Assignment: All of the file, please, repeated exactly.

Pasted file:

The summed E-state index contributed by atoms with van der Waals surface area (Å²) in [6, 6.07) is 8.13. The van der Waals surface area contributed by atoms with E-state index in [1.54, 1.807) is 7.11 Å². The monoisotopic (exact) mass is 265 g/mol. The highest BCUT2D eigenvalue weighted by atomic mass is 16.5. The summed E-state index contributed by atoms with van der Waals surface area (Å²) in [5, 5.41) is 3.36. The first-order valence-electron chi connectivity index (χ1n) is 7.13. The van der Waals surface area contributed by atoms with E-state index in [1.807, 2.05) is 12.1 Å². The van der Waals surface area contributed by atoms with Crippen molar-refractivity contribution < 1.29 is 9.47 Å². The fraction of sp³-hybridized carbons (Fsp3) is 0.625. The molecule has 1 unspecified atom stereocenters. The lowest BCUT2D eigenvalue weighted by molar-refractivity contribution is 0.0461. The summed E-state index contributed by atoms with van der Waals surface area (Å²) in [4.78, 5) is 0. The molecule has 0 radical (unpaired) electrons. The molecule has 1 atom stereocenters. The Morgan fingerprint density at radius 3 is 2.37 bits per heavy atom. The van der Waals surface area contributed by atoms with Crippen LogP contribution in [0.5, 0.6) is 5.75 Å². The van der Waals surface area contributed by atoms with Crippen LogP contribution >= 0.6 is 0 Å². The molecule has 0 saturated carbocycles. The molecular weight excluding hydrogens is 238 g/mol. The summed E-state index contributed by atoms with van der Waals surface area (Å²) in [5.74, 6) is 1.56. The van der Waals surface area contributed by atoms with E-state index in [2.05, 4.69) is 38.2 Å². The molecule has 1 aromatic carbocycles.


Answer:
The summed E-state index contributed by atoms with van der Waals surface area (Å²) in [6, 6.07) is 8.13. The van der Waals surface area contributed by atoms with E-state index in [1.54, 1.807) is 7.11 Å². The monoisotopic (exact) mass is 265 g/mol. The highest BCUT2D eigenvalue weighted by atomic mass is 16.5. The summed E-state index contributed by atoms with van der Waals surface area (Å²) in [5, 5.41) is 3.36. The first-order valence-electron chi connectivity index (χ1n) is 7.13. The van der Waals surface area contributed by atoms with E-state index in [1.807, 2.05) is 12.1 Å². The van der Waals surface area contributed by atoms with Crippen molar-refractivity contribution < 1.29 is 9.47 Å². The fraction of sp³-hybridized carbons (Fsp3) is 0.625. The molecule has 1 unspecified atom stereocenters. The lowest BCUT2D eigenvalue weighted by molar-refractivity contribution is 0.0461. The summed E-state index contributed by atoms with van der Waals surface area (Å²) in [4.78, 5) is 0. The molecule has 0 radical (unpaired) electrons. The molecule has 1 atom stereocenters. The Morgan fingerprint density at radius 3 is 2.37 bits per heavy atom. The van der Waals surface area contributed by atoms with Crippen LogP contribution in [0.5, 0.6) is 5.75 Å². The van der Waals surface area contributed by atoms with Crippen LogP contribution >= 0.6 is 0 Å². The molecule has 0 saturated carbocycles. The molecular weight excluding hydrogens is 238 g/mol. The summed E-state index contributed by atoms with van der Waals surface area (Å²) in [5.74, 6) is 1.56. The van der Waals surface area contributed by atoms with E-state index in [2.05, 4.69) is 38.2 Å². The molecule has 1 aromatic carbocycles.